This clarity can lead to increased motivation, greater satisfaction post-exercise, and a higher likelihood of adhering to fitness routines.

In essence, the right mindset can be a potent tool in achieving and maintaining desired weight loss goals.

Related Articles:

Aerobic Exercise

a group of women doing aerobic workout

Aerobic exercise includes any form of cardiovascular activity that gets your heart rate up.

Popular choices such as swimming, running, spin class, and aerobics are great choices to accelerate the fat-burning process.

These types of workouts gradually elevate the heart rate and increase the volume of oxygen supplied to muscles. As a result, it provides your body with enough oxygen to facilitate the breakdown of body fat.

High-Intensity Workout

shirtless man doing high intensity workout with a rope

The tougher your workout, the more energy your body craves. Take high-intensity interval training (HIIT), for instance—it's a real energy guzzler.

Calories alone can't cut it for the fuel you need. But hey, there's a backup tank—your fat reserves. Dive into high-intensity training, and your body happily burns that stored fat, leading to some serious weight loss.

Additionally, workouts such as weight training have been associated with something called the “after-burn effect”.

It is a process where the body continues burning calories long after you’ve finished exercising, which can last anywhere from 15 minutes to 48 hours.

“The exercise after-burn, or the calories expended (above resting values) after an exercise bout, is referred to as ‘excess post-exercise oxygen consumption’ or EPOC. This represents the oxygen consumption above resting level that the body is utilizing to return itself to its pre-exercise state.”

- Chantal A. Vella, Ph.D


Reduce Your Calorie Intake

A woman eating vegetable salad

Perhaps the easiest way to shed weight and lose fat is to consume fewer calories.

If you’re looking to shed pounds off your waist, you need to burn more calories than you eat.

The simplest way to do this is to watch your diet and ensure you’re living a healthy lifestyle. It makes sense, doesn’t it?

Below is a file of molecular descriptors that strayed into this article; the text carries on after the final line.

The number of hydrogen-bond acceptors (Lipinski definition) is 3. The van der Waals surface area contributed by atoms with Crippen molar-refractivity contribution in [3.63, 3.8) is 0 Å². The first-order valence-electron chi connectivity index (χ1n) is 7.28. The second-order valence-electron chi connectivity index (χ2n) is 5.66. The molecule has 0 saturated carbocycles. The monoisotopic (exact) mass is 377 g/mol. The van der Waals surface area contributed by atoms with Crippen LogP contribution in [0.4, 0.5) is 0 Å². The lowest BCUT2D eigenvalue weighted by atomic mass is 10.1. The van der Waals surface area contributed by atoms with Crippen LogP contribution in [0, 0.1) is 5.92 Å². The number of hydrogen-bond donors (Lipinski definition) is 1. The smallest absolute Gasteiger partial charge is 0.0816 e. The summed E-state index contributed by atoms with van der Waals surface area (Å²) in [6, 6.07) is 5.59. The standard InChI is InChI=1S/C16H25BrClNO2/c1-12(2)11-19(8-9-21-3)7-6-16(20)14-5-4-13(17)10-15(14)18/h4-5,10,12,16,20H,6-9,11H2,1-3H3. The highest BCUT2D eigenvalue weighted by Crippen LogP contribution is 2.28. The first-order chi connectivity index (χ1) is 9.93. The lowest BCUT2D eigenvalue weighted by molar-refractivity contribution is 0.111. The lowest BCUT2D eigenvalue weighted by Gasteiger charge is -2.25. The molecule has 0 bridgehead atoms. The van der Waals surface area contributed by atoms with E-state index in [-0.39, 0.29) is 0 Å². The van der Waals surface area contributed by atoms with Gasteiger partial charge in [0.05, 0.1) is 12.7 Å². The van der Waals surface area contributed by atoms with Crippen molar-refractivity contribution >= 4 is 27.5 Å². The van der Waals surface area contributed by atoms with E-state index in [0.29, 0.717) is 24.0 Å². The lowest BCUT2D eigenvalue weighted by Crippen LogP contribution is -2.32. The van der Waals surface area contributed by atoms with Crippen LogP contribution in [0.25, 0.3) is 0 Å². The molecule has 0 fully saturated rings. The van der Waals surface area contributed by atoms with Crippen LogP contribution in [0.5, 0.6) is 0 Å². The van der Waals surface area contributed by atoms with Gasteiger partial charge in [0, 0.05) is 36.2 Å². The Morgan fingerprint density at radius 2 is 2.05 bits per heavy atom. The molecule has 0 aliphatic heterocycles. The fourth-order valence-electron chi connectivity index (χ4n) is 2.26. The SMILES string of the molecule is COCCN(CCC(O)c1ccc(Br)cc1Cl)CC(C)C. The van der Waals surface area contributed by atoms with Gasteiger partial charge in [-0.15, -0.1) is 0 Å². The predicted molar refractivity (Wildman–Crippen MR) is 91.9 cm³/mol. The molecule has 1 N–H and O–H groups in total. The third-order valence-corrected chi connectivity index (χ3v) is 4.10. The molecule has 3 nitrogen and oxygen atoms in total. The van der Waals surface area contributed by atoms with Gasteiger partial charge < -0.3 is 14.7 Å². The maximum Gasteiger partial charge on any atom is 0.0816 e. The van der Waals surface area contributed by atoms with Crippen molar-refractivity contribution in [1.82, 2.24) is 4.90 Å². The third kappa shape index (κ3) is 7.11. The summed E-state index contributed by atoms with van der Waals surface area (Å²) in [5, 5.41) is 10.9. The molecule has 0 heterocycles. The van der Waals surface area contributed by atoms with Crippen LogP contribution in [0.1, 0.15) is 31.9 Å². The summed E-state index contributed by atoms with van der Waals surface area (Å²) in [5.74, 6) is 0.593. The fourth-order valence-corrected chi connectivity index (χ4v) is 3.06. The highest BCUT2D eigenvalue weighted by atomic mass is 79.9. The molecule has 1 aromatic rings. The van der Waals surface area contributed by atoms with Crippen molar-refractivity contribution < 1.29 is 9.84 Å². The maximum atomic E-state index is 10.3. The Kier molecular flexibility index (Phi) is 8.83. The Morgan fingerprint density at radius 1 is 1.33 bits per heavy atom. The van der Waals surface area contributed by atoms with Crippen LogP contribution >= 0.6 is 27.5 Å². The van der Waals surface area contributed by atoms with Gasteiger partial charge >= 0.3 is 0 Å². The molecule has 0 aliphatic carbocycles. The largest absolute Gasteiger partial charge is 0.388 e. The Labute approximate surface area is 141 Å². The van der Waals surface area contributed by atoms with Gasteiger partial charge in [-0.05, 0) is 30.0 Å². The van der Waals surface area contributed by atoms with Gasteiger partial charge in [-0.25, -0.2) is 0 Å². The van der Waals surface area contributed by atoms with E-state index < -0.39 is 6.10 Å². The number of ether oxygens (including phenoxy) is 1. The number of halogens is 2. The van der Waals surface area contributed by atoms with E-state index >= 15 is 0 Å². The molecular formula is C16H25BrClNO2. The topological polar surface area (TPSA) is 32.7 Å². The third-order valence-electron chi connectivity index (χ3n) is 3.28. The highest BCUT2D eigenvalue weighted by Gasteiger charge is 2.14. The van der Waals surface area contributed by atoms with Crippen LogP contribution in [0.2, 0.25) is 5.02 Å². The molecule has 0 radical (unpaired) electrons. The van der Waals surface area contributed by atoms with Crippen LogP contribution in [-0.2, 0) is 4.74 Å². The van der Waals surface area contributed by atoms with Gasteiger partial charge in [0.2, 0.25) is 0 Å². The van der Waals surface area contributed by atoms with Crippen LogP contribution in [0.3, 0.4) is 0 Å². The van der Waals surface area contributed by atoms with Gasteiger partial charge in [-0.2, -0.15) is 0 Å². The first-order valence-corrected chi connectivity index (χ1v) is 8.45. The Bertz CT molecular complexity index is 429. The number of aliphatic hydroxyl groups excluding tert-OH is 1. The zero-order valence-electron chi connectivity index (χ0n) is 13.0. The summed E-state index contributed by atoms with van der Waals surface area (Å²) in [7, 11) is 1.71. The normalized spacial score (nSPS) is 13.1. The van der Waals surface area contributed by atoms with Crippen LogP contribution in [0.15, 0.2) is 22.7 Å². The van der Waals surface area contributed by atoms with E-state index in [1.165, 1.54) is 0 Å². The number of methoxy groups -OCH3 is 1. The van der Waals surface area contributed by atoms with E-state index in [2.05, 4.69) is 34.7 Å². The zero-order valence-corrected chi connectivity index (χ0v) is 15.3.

How to Increase Calorie Burn?

Some of the best ways to increase calorie burn is by building muscle mass, watching what you eat, sleeping at least seven hours, and avoiding stress. Chewing gums, fidgeting, and getting exposed to the cold are other ways of increasing fat burning process.

Are Fat or Calories Harder to Burn?

Fats are more complex than calories and harder to break down. To initiate the fat-burning process, your body requires an abundance of oxygen levels.

As a result, the body only turns to fats for energy as a last resort.

How Do I Burn Fat Instead of Calories?

To burn fat instead of calories, you’ll need to elevate your heart rate for a prolonged duration.

This increases your oxygen intake and allows the fat-burning process to be initiated

How Do You Know You Are Burning Fats?

You will know you are burning fat when you see physical transformations. Over time, you will notice reduced body measurements, less fat on your body, and more defined muscles. Another indicator that you start burning fat is the ability to work out on an empty stomach, indicating that your body is using fats for energy.

Which Exercise Burns the Most Calories?

Running burns the most calories per hour. Other exercises that burn a significant amount of calories include HIIT workouts, swimming, and jumping rope.

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About The Author

Dr. Harshi Dhingra, MBBS, MD is a published peer-reviewed author and renowned physician from India with over a decade of experience. With her MBBS from Bharati Vidyapeeth and an MD from Rajiv Gandhi University, she actively ensures the accuracy of online dietary supplement and medical information by reviewing and fact-checking health publications.
Learn more about our editorial policy
Dr. Kristy June Dayanan, BS, MD is an author with a BS degree from University of the Philippines and an MD from University of Perpetual Help System. Her ability to simplify medical science complexities and dietary supplement jargon for the average reader makes her a valued medical fact checker and reviewer.
Learn more about our editorial policy